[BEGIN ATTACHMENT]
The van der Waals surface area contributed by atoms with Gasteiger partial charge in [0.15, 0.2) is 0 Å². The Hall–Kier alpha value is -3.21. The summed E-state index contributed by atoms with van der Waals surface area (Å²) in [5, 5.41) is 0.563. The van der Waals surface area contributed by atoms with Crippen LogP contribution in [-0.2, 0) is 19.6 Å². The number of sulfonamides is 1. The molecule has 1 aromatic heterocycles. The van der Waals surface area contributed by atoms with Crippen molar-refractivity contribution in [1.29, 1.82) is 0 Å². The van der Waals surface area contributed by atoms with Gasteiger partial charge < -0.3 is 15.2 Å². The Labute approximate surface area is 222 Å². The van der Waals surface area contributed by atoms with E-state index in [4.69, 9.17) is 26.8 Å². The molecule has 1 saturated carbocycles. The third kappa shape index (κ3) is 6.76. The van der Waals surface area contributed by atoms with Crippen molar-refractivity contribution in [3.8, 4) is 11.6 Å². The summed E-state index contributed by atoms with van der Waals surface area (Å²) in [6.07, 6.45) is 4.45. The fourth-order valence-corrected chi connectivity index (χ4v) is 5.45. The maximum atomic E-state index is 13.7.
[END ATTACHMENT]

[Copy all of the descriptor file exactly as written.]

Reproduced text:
The van der Waals surface area contributed by atoms with Gasteiger partial charge in [0.15, 0.2) is 0 Å². The Hall–Kier alpha value is -3.21. The summed E-state index contributed by atoms with van der Waals surface area (Å²) in [5, 5.41) is 0.563. The van der Waals surface area contributed by atoms with Crippen LogP contribution in [-0.2, 0) is 19.6 Å². The number of sulfonamides is 1. The molecule has 1 aromatic heterocycles. The van der Waals surface area contributed by atoms with Crippen molar-refractivity contribution in [1.29, 1.82) is 0 Å². The van der Waals surface area contributed by atoms with Gasteiger partial charge < -0.3 is 15.2 Å². The Labute approximate surface area is 222 Å². The van der Waals surface area contributed by atoms with E-state index in [4.69, 9.17) is 26.8 Å². The molecule has 1 saturated carbocycles. The third kappa shape index (κ3) is 6.76. The van der Waals surface area contributed by atoms with Crippen molar-refractivity contribution in [3.8, 4) is 11.6 Å². The summed E-state index contributed by atoms with van der Waals surface area (Å²) in [6.07, 6.45) is 4.45. The fourth-order valence-corrected chi connectivity index (χ4v) is 5.45. The maximum atomic E-state index is 13.7.